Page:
Fender Play full review
Whether you want to learn guitar from scratch, or improve on some basic skills and knowledge there are lots of options these days. You can go down the traditional route of finding a tutor and paying for one-on-one lessons or you can head to YouTube and watch some videos.
However, there's a middle ground. Fender's Play app combines videos from professional tutors with tab music and - a recent addition - feedback on your playing.
For a reasonable annual or monthly fee, you can use the app as much or as little as you want. And you can pick courses from acoustic, electric, bass and ukulele.
Within acoustic and electric, you have a choice of rock, blues, pop, country, folk and - a new addition - R&B / Soul - and there's rock and funk for bass.
Fender Play: How it works
There are a few reasons why Fender Play is better than all the free tuition videos you’ll find on YouTube. First, the videos have excellent production values. They’re shot from multiple angles with close-ups of what each hand is doing, so you can easily see how and where to place your fingers. These are often shown split screen so you can see both at once, with an over-the-shoulder view of the left hand that makes the positioning even clearer.
There is a variety of professional instructors, but each video is structured the same way and they all have the same look and feel. They were created with input from real music schools, and lessons range from the absolute basics of how to hold a guitar and pluck strings through to playing riffs from popular songs and playing along with backing tracks.
Everything is broken up into bite-sized chunks so you can dip in and out, skip over lessons or practice sessions as you like. You can see how long each section of a course will take to complete, and it's usually between 3 and 15 minutes.
Each course is split up in to various levels and within each are a good few real-world songs to learn.
The interface is so well structured that you can see your overall progress through a certain course, as well as which lessons you’ve completed and which you haven’t.
You don’t have to finish all levels of a course before ducking out and trying a different one, and if you find the early lessons are too basic for you, you can jump straight to a higher level and find something that challenges you.
I’ve played guitar- acoustic and electric – for years, but wanted to learn bass for the first time and was keen to see how well Fender Play would work for me as someone who isn’t a complete novice, but is new to this type of guitar.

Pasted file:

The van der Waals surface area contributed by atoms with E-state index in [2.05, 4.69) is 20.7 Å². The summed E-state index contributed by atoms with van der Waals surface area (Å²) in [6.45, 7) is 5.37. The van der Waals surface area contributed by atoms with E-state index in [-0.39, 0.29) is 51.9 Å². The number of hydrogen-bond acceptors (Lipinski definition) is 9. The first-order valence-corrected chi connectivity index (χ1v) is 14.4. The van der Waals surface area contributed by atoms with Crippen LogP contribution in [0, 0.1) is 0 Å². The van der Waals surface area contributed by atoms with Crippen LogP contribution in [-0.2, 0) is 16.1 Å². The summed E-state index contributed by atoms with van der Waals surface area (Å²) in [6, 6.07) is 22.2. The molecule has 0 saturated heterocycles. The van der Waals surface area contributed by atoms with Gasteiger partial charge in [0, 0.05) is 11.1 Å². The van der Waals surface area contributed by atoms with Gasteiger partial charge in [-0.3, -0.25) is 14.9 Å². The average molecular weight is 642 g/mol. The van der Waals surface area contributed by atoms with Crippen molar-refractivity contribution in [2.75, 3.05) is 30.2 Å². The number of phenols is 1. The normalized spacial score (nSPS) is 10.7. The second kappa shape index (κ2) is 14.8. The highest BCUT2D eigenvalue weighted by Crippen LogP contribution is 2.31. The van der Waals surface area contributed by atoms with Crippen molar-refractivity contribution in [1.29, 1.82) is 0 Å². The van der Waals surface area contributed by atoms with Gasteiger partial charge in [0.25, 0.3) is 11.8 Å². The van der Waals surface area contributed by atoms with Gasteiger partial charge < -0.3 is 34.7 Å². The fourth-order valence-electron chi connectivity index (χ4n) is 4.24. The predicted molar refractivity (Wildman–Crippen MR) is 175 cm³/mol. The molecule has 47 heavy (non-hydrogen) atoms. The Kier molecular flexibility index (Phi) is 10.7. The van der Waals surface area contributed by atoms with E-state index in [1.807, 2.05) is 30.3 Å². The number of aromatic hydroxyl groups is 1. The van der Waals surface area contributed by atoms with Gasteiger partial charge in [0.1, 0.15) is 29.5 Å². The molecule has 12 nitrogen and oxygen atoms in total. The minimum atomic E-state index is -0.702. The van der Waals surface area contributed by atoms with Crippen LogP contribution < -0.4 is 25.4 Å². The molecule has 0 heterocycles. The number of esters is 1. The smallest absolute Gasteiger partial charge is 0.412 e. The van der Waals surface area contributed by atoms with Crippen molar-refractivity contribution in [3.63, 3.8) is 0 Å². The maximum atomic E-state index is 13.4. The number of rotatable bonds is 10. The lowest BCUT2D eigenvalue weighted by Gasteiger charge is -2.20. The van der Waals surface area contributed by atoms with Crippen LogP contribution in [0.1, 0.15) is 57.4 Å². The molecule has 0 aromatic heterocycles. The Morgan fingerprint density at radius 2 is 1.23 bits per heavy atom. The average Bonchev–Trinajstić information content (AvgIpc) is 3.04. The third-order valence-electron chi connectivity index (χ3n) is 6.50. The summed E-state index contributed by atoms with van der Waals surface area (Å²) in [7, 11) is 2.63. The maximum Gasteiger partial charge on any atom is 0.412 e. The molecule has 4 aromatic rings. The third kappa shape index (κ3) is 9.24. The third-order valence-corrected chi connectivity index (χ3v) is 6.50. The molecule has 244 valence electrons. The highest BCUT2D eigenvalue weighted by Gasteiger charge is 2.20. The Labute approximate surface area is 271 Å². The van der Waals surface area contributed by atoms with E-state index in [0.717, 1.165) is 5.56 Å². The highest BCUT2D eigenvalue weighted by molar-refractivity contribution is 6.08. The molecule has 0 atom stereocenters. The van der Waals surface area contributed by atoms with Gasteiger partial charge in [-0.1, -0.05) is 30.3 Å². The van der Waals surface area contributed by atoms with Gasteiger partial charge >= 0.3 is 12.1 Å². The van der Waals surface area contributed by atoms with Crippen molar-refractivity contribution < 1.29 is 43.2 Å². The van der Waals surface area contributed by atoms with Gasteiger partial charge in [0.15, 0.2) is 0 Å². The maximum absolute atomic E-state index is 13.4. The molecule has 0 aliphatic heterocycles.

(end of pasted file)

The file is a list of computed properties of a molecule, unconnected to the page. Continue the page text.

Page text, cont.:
The first few lessons proved more useful than expected, pointing out the proper way to pluck strings and the best places (using a Fender P bass of course) to rest your arm and fingers.
Learning proper technique is fundamental to being able to progress to more complex techniques later on, and I could already see where I was going wrong and correct those mistakes. Obviously, you have to self-assess as unlike a real teacher, a video cannot highlight where you’re getting it wrong.
You can choose to view the video full screen, but it’s also possible to view chord diagrams and tab notation in sync when the video is smaller.
In the guitar courses - but not bass - there's a new feedback mode, which is in beta. Once you've learned to play a song using the tutorial videos, you can use the feedback mode (where it's available) to record your playing and get feedback on areas where you need to improve.
Initially, you'll see a score screen with a breakdown of length, pitch and rhythm. But if you close that you'll see a line which shows how accurate your playing was, and points out the places where your pitch or timing was out.
Songs and riffs
Fender understands that the motivation for many people is not to learn to read music or play scales and know exactly which note or chord you’re playing. It’s much more about being able to you’re your favourite songs and riffs.
And woven into every level of each course are popular songs. You might start the course learning a particular picking or muting technique as well as some notes or chords: they’re usually designed to help you play a song or riff at the end.
Practice makes perfect
Many of the lessons reinforce the importance of practice, and allow you to practice along with the tutor. In one bass lesson arc, for example, you learn a couple of different ways to play the 12-bar blues in two different keys.
A couple of new courses just added include how to play slap bass and walking bass. You can see what’s available on Fender’s website.
It’s all done in a manner that isn’t annoying or exhausting and you’re free to stop and move to the next part when you feel ready.
If you don't want to disturb others while you practice, check out our roundup of the best headphones.
Fender Play: Price & availability
To access them, you can start with a free 14-day trial. If you like it you can subscribe on a monthly basis which costs £9.99 / US$9.99, or annually for £89.99 / $89.99 (plus you get 10% off Fender gear all year too). These prices are a lot cheaper than one-on-one guitar lessons from a real tutor.
The app is available on iPhone, iPad, Android and in your web browser on a laptop or PC. You can sign up on Fender's website.
Fender Play offers a no-pressure way to learn to play the guitar – and bass or ukulele – as you want to learn it. It doesn’t force you to learn stuff you’re not interested in and offers plenty of popular songs and riffs to learn, either on their own or as part of a course.
It’s a fantastic, structured way of learning that should work for most people.
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